What is redistricting and why is it important?

Every 10 years the U.S. carries out a census. After the completion of the national population count, the states begin their redistricting processes.

So, what exactly is redistricting and why is it important?

Redistricting is the process of drawing electoral district boundaries in all states. These districts determine individual and community representation at the local, state, and federal levels. 

This year we are experiencing delays in the 2020 census national count due to the pandemic. States are not expected to receive detailed figures until September, which may cause additional delays in the redistricting process.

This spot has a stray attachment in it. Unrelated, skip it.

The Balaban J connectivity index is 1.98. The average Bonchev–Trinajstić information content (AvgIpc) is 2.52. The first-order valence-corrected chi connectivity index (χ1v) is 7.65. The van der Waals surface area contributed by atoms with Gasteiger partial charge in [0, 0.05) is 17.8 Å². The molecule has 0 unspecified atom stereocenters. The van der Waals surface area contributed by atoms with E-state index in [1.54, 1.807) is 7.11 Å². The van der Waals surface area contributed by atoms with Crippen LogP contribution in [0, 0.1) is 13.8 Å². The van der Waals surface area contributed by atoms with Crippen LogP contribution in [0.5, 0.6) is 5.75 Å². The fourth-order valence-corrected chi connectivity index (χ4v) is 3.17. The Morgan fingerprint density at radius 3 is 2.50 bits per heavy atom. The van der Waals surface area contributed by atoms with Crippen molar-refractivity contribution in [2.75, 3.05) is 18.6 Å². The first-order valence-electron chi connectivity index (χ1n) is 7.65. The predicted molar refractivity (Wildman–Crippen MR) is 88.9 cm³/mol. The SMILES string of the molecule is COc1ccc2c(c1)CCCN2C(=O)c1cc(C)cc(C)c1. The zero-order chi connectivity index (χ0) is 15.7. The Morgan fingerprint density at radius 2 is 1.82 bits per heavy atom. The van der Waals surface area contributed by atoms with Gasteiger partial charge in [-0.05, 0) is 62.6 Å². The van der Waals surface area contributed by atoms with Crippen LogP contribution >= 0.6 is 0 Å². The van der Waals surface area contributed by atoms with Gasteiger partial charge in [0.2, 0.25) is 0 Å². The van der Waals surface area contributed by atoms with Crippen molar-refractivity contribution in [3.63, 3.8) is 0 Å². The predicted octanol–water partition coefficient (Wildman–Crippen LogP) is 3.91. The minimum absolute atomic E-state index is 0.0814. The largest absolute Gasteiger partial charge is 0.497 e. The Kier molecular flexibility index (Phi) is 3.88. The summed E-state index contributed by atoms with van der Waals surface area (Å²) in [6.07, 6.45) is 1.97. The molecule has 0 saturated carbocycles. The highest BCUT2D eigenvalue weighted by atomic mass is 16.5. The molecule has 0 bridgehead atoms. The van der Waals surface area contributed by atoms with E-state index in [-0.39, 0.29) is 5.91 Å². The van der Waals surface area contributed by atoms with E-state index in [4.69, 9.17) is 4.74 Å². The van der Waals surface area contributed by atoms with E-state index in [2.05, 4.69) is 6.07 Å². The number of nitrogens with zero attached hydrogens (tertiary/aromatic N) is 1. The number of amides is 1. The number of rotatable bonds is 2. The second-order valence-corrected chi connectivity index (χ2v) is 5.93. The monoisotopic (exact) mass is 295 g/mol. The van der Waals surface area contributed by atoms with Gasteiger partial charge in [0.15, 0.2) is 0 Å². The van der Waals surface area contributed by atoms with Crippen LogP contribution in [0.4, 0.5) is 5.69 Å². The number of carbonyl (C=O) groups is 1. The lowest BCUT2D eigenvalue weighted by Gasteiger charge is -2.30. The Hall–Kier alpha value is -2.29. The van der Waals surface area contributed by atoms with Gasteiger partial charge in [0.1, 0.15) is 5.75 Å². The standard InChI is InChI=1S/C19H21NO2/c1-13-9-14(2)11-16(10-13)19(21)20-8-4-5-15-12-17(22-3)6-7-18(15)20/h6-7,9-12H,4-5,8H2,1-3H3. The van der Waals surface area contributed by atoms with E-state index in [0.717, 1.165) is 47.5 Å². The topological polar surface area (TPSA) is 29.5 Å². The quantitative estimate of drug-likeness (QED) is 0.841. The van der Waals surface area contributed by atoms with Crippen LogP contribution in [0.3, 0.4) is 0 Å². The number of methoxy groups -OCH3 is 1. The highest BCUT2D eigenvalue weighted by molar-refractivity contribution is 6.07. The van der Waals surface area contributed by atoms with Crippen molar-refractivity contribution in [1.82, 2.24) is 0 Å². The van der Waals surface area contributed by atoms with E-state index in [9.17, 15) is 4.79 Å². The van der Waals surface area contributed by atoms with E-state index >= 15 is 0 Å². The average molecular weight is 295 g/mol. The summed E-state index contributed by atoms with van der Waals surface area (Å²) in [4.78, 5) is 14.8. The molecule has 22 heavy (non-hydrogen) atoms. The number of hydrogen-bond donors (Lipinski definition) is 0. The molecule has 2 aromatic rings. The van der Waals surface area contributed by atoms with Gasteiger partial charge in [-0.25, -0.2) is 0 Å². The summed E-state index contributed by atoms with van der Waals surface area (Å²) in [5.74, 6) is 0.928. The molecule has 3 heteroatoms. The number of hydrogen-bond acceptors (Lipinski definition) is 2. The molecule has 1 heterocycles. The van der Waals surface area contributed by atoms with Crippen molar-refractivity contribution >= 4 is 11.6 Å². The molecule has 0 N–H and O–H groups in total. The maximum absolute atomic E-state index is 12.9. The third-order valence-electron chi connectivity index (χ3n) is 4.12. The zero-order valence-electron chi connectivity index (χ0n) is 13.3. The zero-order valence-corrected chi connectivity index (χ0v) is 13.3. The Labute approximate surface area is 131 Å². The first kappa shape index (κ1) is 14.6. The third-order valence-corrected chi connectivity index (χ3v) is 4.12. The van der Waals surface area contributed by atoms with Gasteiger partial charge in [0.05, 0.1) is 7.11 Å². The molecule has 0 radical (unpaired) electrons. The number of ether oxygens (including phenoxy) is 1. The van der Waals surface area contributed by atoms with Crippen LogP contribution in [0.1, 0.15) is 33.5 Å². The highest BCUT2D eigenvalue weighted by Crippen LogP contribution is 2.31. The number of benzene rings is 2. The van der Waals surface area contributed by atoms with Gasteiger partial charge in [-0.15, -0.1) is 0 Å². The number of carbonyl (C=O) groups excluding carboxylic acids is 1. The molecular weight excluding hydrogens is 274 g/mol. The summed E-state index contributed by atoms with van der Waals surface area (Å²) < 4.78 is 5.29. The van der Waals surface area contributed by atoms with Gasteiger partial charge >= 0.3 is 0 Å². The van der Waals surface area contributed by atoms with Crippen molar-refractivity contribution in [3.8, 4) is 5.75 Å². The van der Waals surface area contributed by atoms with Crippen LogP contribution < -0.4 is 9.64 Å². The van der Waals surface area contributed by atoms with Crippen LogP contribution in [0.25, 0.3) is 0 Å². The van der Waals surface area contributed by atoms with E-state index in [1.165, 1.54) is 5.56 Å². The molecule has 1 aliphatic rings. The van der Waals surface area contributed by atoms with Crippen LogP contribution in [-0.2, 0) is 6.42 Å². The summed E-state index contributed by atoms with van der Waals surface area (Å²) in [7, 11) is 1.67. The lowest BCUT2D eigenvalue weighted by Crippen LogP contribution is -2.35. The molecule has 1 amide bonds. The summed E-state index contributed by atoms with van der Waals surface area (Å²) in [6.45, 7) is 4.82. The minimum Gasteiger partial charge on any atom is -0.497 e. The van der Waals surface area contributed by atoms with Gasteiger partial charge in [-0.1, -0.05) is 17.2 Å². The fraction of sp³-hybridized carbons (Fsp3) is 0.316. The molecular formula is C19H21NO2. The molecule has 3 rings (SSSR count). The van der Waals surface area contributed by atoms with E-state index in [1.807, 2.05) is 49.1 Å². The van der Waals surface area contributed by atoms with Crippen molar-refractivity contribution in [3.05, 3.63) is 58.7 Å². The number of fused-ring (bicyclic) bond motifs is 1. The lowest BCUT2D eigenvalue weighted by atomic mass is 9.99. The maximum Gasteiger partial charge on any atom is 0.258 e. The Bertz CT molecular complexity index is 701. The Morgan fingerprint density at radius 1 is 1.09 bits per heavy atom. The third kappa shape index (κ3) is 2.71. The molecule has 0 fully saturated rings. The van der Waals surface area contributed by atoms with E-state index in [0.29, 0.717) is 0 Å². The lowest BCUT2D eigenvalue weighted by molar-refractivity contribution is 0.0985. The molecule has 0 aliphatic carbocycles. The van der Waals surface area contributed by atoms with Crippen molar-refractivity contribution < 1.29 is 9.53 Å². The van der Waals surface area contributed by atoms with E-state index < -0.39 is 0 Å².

The process varies from state to state. Some states have independent commissions that draw maps, while others have their maps drawn by elected officials. In some states, the process is heavily political, resulting in a risk of gerrymandering. This is the intentional manipulation of the redistricting process to benefit one party over another, distorting representation.

A good and fair redistricting process will be open and transparent, allowing communities to ask questions and give input. You can hold those crafting the district lines accountable by paying attention and speaking up.

Learn how redistricting is done in your state with the Brennan Center for Justice’s 50 State Guide to Redistricting.

Sources: www.census.gov; www.reuters.com; www.brennancenter.org

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